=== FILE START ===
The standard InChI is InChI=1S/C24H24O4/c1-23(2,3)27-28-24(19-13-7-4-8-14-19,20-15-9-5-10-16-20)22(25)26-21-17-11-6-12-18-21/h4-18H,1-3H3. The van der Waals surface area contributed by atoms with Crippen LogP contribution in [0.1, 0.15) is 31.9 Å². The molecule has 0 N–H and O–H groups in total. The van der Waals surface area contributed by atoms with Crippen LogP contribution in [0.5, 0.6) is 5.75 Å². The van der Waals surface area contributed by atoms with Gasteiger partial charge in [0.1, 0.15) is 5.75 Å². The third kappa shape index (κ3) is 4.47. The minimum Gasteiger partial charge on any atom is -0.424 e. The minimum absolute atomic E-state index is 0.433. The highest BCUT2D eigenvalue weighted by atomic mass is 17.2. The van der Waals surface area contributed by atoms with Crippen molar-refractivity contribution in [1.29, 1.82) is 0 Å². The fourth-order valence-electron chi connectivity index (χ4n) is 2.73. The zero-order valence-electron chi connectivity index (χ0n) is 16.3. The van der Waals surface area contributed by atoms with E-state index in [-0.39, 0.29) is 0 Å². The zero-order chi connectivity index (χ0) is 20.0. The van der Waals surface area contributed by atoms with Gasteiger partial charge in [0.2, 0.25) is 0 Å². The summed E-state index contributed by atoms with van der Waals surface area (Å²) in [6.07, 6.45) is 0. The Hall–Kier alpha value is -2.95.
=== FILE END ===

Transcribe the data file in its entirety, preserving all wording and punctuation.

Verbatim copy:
The standard InChI is InChI=1S/C24H24O4/c1-23(2,3)27-28-24(19-13-7-4-8-14-19,20-15-9-5-10-16-20)22(25)26-21-17-11-6-12-18-21/h4-18H,1-3H3. The van der Waals surface area contributed by atoms with Crippen LogP contribution in [0.1, 0.15) is 31.9 Å². The molecule has 0 N–H and O–H groups in total. The van der Waals surface area contributed by atoms with Crippen LogP contribution in [0.5, 0.6) is 5.75 Å². The van der Waals surface area contributed by atoms with Gasteiger partial charge in [0.1, 0.15) is 5.75 Å². The third kappa shape index (κ3) is 4.47. The minimum Gasteiger partial charge on any atom is -0.424 e. The minimum absolute atomic E-state index is 0.433. The highest BCUT2D eigenvalue weighted by atomic mass is 17.2. The van der Waals surface area contributed by atoms with Crippen molar-refractivity contribution in [1.29, 1.82) is 0 Å². The fourth-order valence-electron chi connectivity index (χ4n) is 2.73. The zero-order valence-electron chi connectivity index (χ0n) is 16.3. The van der Waals surface area contributed by atoms with E-state index in [-0.39, 0.29) is 0 Å². The zero-order chi connectivity index (χ0) is 20.0. The van der Waals surface area contributed by atoms with Gasteiger partial charge in [0.2, 0.25) is 0 Å². The summed E-state index contributed by atoms with van der Waals surface area (Å²) in [6.07, 6.45) is 0. The Hall–Kier alpha value is -2.95.